I know I could use some fine-tuning in learning to schedule my days — more often than not it seems like my days schedule me.

We all have those long “must do” lists: Work commitments, family duties, personal chores — the items go on and on.

CPE Link instructor Laura Stack, a productivity expert and best-selling author, says your to-do list “should be full of clear, actionable ideas — in other words, things you can actually do. If you have a vague goal, like ‘Have a sale,’ you’ve still got a lot of thinking to do before you can hit the ground running and make real progress.”

One thing I’ve learned recently is that using software to maintain my schedule helps tremendously. I eyed it with suspicion for a few years, thinking about the extra time it would take to open my computer, figure out how the heck to use the scheduling software, enter the data, and then remember how to access it.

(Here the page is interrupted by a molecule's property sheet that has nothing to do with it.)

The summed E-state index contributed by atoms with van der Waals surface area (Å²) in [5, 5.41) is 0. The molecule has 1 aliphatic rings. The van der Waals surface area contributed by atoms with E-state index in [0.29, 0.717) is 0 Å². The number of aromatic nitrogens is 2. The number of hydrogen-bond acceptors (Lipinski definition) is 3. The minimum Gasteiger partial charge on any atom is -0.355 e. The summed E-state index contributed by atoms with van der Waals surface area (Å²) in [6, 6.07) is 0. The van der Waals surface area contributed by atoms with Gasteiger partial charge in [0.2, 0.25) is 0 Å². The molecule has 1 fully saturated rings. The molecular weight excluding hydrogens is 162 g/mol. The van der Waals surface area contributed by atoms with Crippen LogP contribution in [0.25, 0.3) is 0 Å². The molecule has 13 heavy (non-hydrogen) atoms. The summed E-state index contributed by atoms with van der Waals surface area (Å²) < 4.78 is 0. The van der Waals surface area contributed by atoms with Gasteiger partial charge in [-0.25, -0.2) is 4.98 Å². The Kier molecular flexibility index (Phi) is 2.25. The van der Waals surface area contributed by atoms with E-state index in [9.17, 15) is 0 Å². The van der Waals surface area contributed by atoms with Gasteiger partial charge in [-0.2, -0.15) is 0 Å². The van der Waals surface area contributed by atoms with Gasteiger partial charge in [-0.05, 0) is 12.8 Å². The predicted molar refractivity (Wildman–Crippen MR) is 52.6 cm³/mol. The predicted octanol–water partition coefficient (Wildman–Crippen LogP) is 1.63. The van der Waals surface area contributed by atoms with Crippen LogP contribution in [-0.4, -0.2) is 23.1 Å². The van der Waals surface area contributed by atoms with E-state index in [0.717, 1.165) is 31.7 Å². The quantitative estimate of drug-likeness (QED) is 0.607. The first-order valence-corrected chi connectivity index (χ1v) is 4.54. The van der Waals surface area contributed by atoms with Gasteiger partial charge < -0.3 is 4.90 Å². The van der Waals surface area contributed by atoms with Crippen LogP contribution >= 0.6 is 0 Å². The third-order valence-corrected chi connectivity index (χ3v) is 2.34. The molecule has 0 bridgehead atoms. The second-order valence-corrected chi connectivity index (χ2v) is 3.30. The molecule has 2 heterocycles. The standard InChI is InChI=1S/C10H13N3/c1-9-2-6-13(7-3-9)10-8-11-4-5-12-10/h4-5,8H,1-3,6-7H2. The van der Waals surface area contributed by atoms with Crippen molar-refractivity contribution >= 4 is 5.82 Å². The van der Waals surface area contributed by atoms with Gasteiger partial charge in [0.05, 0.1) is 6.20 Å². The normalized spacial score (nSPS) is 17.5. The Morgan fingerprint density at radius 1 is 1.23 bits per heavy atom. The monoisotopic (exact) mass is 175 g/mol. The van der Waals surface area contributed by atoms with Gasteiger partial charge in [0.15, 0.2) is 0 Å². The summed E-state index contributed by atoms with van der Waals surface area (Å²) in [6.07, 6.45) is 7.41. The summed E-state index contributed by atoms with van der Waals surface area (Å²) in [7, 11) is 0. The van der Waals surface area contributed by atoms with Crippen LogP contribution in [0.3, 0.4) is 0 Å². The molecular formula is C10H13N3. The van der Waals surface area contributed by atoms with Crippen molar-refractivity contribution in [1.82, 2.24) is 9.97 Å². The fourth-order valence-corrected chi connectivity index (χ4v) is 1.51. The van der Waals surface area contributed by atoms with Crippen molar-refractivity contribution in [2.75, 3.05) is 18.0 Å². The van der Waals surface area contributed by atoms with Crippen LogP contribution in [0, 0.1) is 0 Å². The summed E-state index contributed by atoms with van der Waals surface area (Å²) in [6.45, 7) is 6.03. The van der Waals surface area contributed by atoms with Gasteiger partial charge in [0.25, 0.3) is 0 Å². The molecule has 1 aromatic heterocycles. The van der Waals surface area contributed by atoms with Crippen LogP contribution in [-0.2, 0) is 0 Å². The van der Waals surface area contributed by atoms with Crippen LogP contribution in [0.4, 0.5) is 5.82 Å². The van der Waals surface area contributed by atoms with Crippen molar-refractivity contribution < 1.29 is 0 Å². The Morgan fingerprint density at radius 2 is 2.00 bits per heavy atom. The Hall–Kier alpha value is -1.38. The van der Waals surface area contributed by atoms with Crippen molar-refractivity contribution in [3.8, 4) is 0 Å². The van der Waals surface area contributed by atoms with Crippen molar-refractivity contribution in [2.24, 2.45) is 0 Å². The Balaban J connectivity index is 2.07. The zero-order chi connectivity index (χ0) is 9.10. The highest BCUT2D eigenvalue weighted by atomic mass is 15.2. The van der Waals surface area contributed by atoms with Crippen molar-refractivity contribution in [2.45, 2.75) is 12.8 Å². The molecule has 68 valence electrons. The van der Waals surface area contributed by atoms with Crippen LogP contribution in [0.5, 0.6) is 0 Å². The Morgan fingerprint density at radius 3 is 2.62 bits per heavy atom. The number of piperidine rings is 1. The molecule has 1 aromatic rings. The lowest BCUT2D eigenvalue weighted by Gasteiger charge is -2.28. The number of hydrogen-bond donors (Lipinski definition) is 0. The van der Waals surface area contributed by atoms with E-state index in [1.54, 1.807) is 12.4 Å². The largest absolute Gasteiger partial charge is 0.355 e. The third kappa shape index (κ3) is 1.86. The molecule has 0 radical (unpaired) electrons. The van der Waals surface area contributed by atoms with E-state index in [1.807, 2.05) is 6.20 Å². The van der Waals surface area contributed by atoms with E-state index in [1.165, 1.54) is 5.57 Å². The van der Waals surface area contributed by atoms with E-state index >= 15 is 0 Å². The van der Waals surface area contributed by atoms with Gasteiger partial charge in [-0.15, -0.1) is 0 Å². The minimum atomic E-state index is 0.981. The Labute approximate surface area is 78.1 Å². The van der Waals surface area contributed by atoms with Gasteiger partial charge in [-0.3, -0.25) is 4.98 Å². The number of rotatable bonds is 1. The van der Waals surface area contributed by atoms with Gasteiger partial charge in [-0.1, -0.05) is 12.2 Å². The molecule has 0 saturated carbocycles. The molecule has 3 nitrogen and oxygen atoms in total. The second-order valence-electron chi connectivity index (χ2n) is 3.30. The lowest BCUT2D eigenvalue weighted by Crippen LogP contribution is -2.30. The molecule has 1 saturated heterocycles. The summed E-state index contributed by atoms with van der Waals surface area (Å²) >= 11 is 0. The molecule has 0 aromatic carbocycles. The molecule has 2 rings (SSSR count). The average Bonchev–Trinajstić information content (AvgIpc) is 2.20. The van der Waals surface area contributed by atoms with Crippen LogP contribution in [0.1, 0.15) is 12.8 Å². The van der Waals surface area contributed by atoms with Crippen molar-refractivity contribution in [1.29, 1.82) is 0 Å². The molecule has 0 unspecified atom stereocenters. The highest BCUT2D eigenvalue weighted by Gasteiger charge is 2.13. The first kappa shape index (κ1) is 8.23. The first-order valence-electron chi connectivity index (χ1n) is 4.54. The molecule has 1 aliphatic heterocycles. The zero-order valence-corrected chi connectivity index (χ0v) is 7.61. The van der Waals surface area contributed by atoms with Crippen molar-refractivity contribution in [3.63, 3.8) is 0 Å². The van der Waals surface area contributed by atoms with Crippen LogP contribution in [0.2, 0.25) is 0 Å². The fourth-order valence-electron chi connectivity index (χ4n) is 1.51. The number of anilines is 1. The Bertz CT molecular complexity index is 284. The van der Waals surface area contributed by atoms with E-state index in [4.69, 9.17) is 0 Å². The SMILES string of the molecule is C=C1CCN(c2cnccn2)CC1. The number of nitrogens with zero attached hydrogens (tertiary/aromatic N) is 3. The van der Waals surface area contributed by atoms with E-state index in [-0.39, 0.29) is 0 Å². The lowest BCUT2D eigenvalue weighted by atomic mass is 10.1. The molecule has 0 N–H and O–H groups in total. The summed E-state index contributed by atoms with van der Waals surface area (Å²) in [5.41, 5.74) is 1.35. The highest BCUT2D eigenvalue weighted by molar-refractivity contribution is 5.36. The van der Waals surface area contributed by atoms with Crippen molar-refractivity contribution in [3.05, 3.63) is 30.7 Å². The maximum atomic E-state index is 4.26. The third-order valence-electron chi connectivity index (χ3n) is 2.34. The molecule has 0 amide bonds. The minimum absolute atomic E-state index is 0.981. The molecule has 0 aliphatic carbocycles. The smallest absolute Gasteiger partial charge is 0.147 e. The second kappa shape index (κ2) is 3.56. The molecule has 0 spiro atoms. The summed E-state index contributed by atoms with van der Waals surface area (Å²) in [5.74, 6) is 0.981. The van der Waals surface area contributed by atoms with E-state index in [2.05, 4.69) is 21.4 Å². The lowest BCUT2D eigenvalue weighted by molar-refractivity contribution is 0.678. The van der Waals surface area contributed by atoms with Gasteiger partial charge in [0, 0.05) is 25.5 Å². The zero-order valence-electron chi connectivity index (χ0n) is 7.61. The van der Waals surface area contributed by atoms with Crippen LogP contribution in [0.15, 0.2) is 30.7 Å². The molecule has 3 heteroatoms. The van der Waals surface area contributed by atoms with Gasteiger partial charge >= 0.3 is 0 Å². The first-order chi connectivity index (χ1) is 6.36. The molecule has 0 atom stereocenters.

At that point I’d just give up and scribble my to-do list on the back on my electric bill envelope, as usual.

Stack points out that using software “can turn into a real waste of time for you and everyone else involved” if it’s not done right. She says that most users only know about 20 percent of scheduling software’s capabilities, and waste hours every day “playing with it” rather than getting the most out of it.

And learning to schedule your day doesn’t mean an endless list of work-related chores, she adds. Your day must include – and in fact must capitalize – on non-work activity.

“Successful people don’t want to trade personal satisfaction for professional achievement,” she says. “They know high performance depends on both. Professionals must be able to balance work and family without sacrificing either.”